How to Become a Dental Hygienist
Dental hygienists provide the vast majority of hands-on care in any dental office with the goal of helping patients reach their optimum dental health. Fortunately, now is an excellent time to get in on the ground floor of this growing profession. As the Bureau of Labor Statistics (BLS.gov) reports in the Occupational Outlook Handbook, an ongoing interest in oral health will likely result in heavy demand for dental hygienists in the coming years. The following article provides a basic overview on how to become a dental hygienist- and what to expect once you do.
Dental hygienist program requirements and prerequisites
Most aspiring dental hygienists start on the path toward this career by enrolling in an accredited dental hygiene program. According to the BLS, most dental hygienists need only an associate degree to take licensure examinations and qualify for employment. However, dental hygienists who desire to work in research, teaching or clinical practice can also pursue a bachelor's or master's degree in dental hygiene. Requirements for admission to a dental hygienist program may vary from school to school, but the following requirements are most common according to the American Dental Association:
- High school diploma or equivalent
- Prerequisites including health, biology, chemistry, mathematics, psychology and speech
- Preference may be given to students who have completed one year of college
Students who enroll in dental hygiene programs can also expect to take courses in liberal arts, basic sciences and clinical sciences. In addition to the classroom component of their studies, dental hygiene students should also expect to complete a clinical rotation where they will learn the hands-on skills required to perform basic dental procedures and participate in supervised patient care experiences.
Dental hygienist necessary skills and qualifications
In addition to looking for employees with a broad base of knowledge, dental offices also prefer to hire candidates who exhibit excellent "soft skills." According to the BLS, those skills can include compassion for patients who might need to undergo painful procedures, a gentle and welcoming bedside manner, and/or interpersonal skills that help them work effectively with others in the office. Other helpful skills include dexterity and physical stamina, which are both a requirement for a career in dental hygiene since the majority of working hours are spent standing up and working with patients. An excellent attention to detail is also a must since dental hygienists are required to remember and adhere to specific rules and protocols and work without any direct supervision.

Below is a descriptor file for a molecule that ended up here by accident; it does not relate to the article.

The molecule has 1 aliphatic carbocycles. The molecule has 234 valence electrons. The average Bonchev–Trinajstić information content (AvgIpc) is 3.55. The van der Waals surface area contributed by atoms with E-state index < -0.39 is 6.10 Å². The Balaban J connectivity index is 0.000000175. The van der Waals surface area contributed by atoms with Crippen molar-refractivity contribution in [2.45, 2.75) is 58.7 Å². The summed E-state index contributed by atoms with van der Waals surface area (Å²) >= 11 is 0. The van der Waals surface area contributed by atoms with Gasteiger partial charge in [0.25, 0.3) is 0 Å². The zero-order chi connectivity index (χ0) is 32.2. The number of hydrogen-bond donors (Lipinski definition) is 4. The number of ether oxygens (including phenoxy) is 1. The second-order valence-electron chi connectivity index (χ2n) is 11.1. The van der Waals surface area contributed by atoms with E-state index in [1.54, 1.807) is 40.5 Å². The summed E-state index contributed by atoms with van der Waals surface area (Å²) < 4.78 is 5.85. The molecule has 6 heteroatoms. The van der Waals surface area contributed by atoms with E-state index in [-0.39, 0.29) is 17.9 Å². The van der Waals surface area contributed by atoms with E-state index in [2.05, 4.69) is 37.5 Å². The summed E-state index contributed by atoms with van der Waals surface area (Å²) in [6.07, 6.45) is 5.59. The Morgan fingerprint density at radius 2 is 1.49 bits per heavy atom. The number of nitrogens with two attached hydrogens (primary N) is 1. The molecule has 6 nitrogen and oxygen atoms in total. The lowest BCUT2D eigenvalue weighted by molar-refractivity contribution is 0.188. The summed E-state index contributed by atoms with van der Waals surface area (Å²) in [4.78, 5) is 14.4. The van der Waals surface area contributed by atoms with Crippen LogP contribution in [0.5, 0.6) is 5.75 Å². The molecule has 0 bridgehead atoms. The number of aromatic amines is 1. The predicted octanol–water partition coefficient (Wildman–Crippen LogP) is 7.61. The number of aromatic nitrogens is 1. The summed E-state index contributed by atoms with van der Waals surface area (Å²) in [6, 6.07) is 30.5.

Although requirements vary from state to state, all dental hygienists are required show a passing score on the National Board Dental Hygiene Examination and become licensed in order to work in this profession.
Working environment for dental hygienists
According to the BLS, the vast majority of dental hygienists work with dentists and dental assistants in a dental office setting. Work days are generally spent providing patients with basic care such as basic teeth and gum care, fluoride application and dental x-rays. In order to protect themselves, dental hygienists typically wear surgical masks, safety glasses, and gloves, and follow specific safety precautions around x-ray machinery.
The BLS reports excellent job prospects for dental hygienists in the coming years. Specifically, the BLS projects a 33 percent increase in employment for dental hygienists nationally from 2012 to 2022. The BLS attributes this expected surge in employment to an increased focus on dental health, baby boomers keeping their teeth and requiring dental care, and expanded dental coverage. As dentists grow their practices to make room for new patients, they are expected to need additional dental hygienists to perform basic care and keep patient records.
Dental Hygienists, Bureau of Labor Statistics, Occupational Outlook Handbook, 2014-15 Edition, January 8, 2014, http://www.bls.gov/ooh/healthcare/dental-hygienists.htm#tab-1
Dental Hygienists Education and Training Requirements, American Dental Association, 2014, http://www.ada.org/en/education-careers/careers-in-dentistry/dental-team-careers/dental-hygienist/education-training-requirements-dental-hygienist